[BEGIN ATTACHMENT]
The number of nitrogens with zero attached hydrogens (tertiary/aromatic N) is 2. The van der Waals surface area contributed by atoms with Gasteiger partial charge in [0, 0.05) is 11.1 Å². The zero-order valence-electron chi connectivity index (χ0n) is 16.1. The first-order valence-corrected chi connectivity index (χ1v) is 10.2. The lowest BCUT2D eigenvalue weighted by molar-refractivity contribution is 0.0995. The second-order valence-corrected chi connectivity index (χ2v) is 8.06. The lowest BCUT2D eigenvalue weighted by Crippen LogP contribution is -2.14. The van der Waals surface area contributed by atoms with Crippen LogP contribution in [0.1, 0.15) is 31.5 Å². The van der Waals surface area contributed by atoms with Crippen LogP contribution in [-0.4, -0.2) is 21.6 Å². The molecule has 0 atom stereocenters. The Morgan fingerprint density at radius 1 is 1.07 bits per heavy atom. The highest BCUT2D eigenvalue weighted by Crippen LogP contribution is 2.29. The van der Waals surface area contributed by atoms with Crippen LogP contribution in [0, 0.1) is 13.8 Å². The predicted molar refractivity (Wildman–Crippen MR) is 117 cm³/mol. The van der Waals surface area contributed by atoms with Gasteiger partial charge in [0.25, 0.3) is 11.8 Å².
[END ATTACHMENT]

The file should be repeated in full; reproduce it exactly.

The number of nitrogens with zero attached hydrogens (tertiary/aromatic N) is 2. The van der Waals surface area contributed by atoms with Gasteiger partial charge in [0, 0.05) is 11.1 Å². The zero-order valence-electron chi connectivity index (χ0n) is 16.1. The first-order valence-corrected chi connectivity index (χ1v) is 10.2. The lowest BCUT2D eigenvalue weighted by molar-refractivity contribution is 0.0995. The second-order valence-corrected chi connectivity index (χ2v) is 8.06. The lowest BCUT2D eigenvalue weighted by Crippen LogP contribution is -2.14. The van der Waals surface area contributed by atoms with Crippen LogP contribution in [0.1, 0.15) is 31.5 Å². The van der Waals surface area contributed by atoms with Crippen LogP contribution in [-0.4, -0.2) is 21.6 Å². The molecule has 0 atom stereocenters. The Morgan fingerprint density at radius 1 is 1.07 bits per heavy atom. The highest BCUT2D eigenvalue weighted by Crippen LogP contribution is 2.29. The van der Waals surface area contributed by atoms with Crippen LogP contribution in [0, 0.1) is 13.8 Å². The predicted molar refractivity (Wildman–Crippen MR) is 117 cm³/mol. The van der Waals surface area contributed by atoms with Gasteiger partial charge in [0.25, 0.3) is 11.8 Å².